“Although long overdue, the Bush Administration’s NSR recommendations are a step in the right direction to ensuring reliable and affordable supplies of energy for Americans. These reforms will provide industry with more regulatory certainty and enhance environmental quality by encouraging pollution prevention projects, energy efficiency improvements and new investments in state of the art technologies at the nation’s oldest power plants and factories.” – Charli Coon, The Heritage Foundation, June 13, 2002
FOR MORE INFORMATION:
James Taylor, “EPA Restores Flexibility to New Source Review” Environment News, The Heartland Institute, January 1, 2003, at http://www.heartland.org/Article.cfm?artId=11300
Associated Press, “EPA to Ease Air Pollution Rules for Old Plants,” August 25, 2003, available at http://www.foxnews.com/story/0,2933,95619,00.html
“Power Partisanship,” Wall Street Journal, August 26, 2003 at http://online.wsj.com/article/0,,SB106185383024614500,00.html?mod=opinion
“Freeing Christie Whitman,” Wall Street Journal Editorial, January 27, 2003, available at http://online.wsj.com/article/0,,SB1043633852628789264,00.html?mod=opinion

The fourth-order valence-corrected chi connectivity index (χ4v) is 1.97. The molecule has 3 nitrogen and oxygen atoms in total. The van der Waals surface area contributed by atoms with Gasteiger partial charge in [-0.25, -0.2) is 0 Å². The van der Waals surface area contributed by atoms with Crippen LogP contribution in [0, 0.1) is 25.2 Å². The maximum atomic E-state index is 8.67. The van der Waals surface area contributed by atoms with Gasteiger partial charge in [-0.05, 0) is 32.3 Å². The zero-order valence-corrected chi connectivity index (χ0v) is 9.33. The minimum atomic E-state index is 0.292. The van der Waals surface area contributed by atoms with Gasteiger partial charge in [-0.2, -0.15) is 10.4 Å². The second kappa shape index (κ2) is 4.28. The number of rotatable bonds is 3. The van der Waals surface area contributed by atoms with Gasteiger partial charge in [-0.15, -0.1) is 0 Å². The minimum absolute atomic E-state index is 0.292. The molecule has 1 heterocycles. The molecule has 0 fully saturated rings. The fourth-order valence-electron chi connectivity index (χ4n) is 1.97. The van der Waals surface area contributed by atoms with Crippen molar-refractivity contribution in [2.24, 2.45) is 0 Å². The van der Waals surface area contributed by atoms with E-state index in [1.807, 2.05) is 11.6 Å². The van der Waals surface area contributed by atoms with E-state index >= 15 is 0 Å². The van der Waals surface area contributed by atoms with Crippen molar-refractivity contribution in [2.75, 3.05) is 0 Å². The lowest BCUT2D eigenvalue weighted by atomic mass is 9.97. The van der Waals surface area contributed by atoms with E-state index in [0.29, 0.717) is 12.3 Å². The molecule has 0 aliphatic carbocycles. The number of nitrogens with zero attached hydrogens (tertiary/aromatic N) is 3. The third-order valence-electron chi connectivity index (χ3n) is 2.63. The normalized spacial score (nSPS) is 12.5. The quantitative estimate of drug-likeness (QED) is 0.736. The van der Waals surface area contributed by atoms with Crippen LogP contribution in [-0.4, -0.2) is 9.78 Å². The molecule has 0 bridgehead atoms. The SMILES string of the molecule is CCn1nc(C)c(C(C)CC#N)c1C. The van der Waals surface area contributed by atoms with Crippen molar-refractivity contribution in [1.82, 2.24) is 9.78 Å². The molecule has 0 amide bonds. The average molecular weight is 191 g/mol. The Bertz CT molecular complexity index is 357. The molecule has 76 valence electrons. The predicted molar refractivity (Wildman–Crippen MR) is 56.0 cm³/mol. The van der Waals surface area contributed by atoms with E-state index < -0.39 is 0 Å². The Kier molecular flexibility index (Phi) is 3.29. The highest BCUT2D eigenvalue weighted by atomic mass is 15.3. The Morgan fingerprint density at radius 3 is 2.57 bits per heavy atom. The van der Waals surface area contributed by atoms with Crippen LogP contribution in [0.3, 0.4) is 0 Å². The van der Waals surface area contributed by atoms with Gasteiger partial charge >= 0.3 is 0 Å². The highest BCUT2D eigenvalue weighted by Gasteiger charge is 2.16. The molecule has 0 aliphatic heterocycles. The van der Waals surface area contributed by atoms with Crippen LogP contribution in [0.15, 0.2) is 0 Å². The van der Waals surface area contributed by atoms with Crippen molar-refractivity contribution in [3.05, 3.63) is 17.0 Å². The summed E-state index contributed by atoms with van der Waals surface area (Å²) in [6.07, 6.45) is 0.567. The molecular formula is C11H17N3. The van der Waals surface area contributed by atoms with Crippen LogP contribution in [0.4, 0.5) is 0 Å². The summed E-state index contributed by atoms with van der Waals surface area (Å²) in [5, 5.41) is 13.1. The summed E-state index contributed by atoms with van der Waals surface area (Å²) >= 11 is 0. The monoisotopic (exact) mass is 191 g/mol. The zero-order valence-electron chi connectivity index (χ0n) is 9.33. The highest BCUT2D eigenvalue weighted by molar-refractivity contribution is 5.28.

“Clean Air, Muddy Law,” Wall Street Journal, May 29, 2002, available at http://online.wsj.com/article/0,,SB1022634048886981400,00.html?mod=opinion%5Fmain%5Freview%5Fand%5Foutlooks
“EPA New Source Review Webpage” at http://www.epa.gov/ttn/nsr/
National Petrochemical and Refiners Association Webpage on New Source Review at http://www.npradc.org/issues/environmental/new_source.cfm
Charli Coon, J.D., “New Source Review Recommendations: A Step in the Right Direction,” Heritage Foundation WebMemo #111, June 13, 2002 at http://www.heritage.org/Research/EnergyandEnvironment/WM111.cfm
National Association of Manufacturers New Source Review webpage at http://www.nam.org/secondary.asp?CategoryID=790&TrackID=
“Bush Administration to Gut Clean Air Act,” Natural Resources Defense Council press release, August 22, 2003 at http://www.nrdc.org/media/pressreleases/030822.asp
“EPA Announces Plans to Undo Clean Air Regulations,” Sierra Club webpage, June 14, 2002 at http://www.sierraclub.org/scoop/new_source_review.asp
“Don’t Pollute the Law,” Albany Times-Union, August 17, 2003, at http://www.timesunion.com/AspStories/story.asp?storyID=161475&category=OPINION&BCCode=&newsdate=8/17/2003
by Amy Ridenour and Christopher Burger
The National Center for Public Policy Research
Contact the authors at: 202-507-6398 or [email protected]
The National Center for Public Policy Research
20 F Street NW, Suite 700 Washington, D.C. 20001